The Italian data authority cited a March data leak, which the company said allowed some users to see information about other users’ chat history and some users’ payment information. OpenAI announced last week that it had patched the bug. European regulators regularly investigate American tech companies for data breaches and privacy lapses, but it is rare for a Western government to take the step of banning an app.
The regulator cited broader concerns about OpenAI’s data-collection practices, which could affect a host of companies that build systems by vacuuming up massive volumes of data, often scraped from the internet. The Italian agency, which enforces both E.U. and domestic data protection rules, said in a news release “there was no legal basis underpinning the massive collection and processing of personal data in order to ‘train’ the algorithms on which the platform relies.”
The ban signals the regulatory and compliance challenges ahead for OpenAI, as ChatGPT’s ability to hold remarkably humanlike conversations on complex topics, draft emails and generate articles has stunned the public. Its responses rely on a wide range of sources from across the internet — and are not always accurate or age-appropriate — sparking concerns about the technology’s ability to amplify misinformation, harm children and encroach on users’ privacy.
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The action in Italy is a signal that European regulators may be more aggressive in attempting to regulate the future of artificial intelligence than their U.S. counterparts. The E.U. has stricter privacy regulations than the United States, which lacks a comprehensive federal consumer privacy law. The bloc is also expected to resume negotiations this year on new artificial intelligence regulation.
Margrethe Vestager, the executive vice president of the European Commission, said in a Thursday tweet that regulators need to “advance freedoms & protect our rights” as technology evolves.
The Italian regulator’s announcement highlighted the stakes for OpenAI: If the start-up does not respond to the agency within 20 days, it could face a fine of about $21 million or 4 percent of its annual revenue.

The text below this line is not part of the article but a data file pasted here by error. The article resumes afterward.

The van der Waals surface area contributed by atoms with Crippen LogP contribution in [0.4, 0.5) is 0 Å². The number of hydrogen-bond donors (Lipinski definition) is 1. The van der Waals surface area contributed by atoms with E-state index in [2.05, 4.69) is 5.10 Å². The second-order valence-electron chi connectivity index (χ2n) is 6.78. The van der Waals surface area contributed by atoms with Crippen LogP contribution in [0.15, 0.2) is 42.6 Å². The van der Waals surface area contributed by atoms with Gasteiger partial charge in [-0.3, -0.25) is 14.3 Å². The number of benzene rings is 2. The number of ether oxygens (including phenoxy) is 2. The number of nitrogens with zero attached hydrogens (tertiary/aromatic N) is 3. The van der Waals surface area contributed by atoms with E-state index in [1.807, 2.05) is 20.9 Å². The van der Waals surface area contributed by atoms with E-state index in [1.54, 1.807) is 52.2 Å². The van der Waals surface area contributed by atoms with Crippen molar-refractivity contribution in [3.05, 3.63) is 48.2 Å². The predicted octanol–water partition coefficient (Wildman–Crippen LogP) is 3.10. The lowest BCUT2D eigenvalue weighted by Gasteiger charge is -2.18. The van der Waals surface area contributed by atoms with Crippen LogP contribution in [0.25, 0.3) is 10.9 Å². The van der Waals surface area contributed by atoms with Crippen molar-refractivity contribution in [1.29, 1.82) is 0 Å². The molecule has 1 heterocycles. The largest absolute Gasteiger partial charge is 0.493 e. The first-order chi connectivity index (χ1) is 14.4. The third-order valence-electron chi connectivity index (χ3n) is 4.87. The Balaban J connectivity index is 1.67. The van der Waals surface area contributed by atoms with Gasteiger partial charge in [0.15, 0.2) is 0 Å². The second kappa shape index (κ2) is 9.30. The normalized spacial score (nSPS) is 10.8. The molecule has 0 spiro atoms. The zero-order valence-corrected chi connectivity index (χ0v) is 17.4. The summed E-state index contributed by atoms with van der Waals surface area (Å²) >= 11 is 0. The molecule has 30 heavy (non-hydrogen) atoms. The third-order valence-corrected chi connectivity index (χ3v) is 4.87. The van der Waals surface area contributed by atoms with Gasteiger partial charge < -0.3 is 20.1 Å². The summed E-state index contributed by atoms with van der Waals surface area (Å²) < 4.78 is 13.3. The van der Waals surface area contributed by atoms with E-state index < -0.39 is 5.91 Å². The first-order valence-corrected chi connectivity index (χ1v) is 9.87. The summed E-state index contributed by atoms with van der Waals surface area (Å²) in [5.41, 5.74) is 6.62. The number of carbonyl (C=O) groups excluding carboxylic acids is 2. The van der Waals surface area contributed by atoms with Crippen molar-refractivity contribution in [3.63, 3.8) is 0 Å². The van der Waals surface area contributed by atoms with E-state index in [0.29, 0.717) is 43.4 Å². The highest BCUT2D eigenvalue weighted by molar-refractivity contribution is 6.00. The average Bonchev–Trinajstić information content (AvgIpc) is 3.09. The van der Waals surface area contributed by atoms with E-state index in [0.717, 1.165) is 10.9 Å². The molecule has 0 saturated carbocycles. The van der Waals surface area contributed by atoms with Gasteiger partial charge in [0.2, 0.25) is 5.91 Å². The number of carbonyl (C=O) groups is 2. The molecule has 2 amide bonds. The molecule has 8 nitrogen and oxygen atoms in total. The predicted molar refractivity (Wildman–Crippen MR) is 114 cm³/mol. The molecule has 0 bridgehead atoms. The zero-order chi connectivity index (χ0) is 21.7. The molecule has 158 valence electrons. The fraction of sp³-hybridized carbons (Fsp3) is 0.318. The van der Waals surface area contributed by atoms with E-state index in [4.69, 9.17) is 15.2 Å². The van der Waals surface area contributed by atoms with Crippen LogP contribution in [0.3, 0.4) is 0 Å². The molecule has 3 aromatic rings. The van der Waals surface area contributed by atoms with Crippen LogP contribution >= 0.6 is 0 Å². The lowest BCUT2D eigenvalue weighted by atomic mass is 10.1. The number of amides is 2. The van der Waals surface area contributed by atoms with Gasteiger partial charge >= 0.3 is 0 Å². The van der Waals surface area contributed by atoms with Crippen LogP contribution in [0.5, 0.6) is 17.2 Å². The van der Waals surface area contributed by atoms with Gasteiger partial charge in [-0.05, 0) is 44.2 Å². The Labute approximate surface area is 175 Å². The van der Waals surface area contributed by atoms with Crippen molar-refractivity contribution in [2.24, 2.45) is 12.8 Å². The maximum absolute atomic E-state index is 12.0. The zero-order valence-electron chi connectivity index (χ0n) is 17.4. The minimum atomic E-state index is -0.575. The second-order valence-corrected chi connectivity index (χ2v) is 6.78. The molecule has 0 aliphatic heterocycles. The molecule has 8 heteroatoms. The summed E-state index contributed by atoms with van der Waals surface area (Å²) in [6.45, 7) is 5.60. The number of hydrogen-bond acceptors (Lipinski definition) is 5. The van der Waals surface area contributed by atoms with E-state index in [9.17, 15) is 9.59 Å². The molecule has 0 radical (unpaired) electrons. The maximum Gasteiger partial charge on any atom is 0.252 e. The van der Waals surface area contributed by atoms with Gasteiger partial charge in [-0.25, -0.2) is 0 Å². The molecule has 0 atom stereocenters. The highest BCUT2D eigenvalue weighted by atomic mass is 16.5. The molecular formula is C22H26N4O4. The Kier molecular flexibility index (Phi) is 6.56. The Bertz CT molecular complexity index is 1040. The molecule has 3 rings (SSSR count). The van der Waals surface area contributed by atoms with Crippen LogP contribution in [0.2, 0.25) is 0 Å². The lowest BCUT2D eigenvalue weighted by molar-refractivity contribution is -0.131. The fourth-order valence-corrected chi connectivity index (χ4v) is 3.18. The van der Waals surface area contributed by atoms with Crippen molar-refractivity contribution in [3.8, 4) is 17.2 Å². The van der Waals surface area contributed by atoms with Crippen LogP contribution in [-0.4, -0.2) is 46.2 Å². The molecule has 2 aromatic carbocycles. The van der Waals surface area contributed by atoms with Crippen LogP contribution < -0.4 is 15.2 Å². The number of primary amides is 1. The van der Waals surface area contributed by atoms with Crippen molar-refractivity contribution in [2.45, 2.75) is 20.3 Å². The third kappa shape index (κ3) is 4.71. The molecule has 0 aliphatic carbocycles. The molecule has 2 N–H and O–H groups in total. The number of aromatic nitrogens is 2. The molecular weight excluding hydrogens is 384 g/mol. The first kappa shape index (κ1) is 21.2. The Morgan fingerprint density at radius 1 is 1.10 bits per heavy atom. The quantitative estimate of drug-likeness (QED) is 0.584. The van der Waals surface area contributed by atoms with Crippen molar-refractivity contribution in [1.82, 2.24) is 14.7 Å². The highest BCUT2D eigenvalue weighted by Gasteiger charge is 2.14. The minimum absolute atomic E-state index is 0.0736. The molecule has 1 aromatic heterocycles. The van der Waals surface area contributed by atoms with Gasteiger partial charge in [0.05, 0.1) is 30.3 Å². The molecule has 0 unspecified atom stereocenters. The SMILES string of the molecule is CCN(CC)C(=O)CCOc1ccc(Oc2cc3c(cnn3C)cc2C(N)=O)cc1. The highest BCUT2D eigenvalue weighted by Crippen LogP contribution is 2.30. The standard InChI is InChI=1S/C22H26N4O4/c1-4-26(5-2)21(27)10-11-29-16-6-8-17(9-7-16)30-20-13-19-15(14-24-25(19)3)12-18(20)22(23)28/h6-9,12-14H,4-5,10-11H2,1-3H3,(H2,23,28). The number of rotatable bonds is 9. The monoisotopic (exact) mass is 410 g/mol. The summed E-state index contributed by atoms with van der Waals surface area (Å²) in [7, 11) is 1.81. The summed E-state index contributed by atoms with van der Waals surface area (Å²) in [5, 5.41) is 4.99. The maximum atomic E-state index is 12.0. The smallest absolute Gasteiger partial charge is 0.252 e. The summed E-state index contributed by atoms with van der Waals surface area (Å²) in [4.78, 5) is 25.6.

Earlier this year, the Italian authority imposed a similar ban on Replika, another AI-based app that generates a “virtual friend.” The agency said it carried out tests that showed the app served replies to children that are “absolutely inappropriate to their age.”
American regulators are increasingly under pressure to take action against chatbots as they grow in popularity. On Thursday, a think tank submitted a complaint to the Federal Trade Commission asking the agency to probe the privacy and public safety risks associated with ChatGPT. The organization, the Center for AI and Digital Policy, called for the agency to enjoin “further commercial releases of GPT-4,” the latest iteration of the chatbot technology.
The FTC has signaled an increasing focus on artificial intelligence. In an advisory last month, the agency asked companies to “keep your AI claims in check,” warning businesses not to falsely exaggerate what such products can do and evaluate risks before pushing products. FTC Chair Lina Khan (D) said at an antitrust conference this week that her agency is working to protect competition in the growing artificial intelligence market.
The release of ChatGPT set off a race among competitors to develop AI of similar sophistication: Microsoft last month made a new AI chatbot powered by the same technology open to journalists, some of whom reported bizarre and troubling interactions.
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Italy’s action is likely to remain an outlier, as both U.S. and European governments have been historically slow to regulate new, emerging technologies, said Ron Moscona, a London-based partner at the law firm Dorsey & Whitney.
“Legislatures and regulators take many years to understand the issues arising from digital technologies and to develop the legislation to address them,” Moscona said in an emailed statement. “Unfortunately, it is unlikely that legislatures in the West will be able to come up with a comprehensive set of policies to deal with the challenges raised by chatbots any time soon and it is unlikely that the industry will stop the spread of those tools.”
Benjamin Soloway, Pranshu Verma and Rachel Lerman contributed to this report.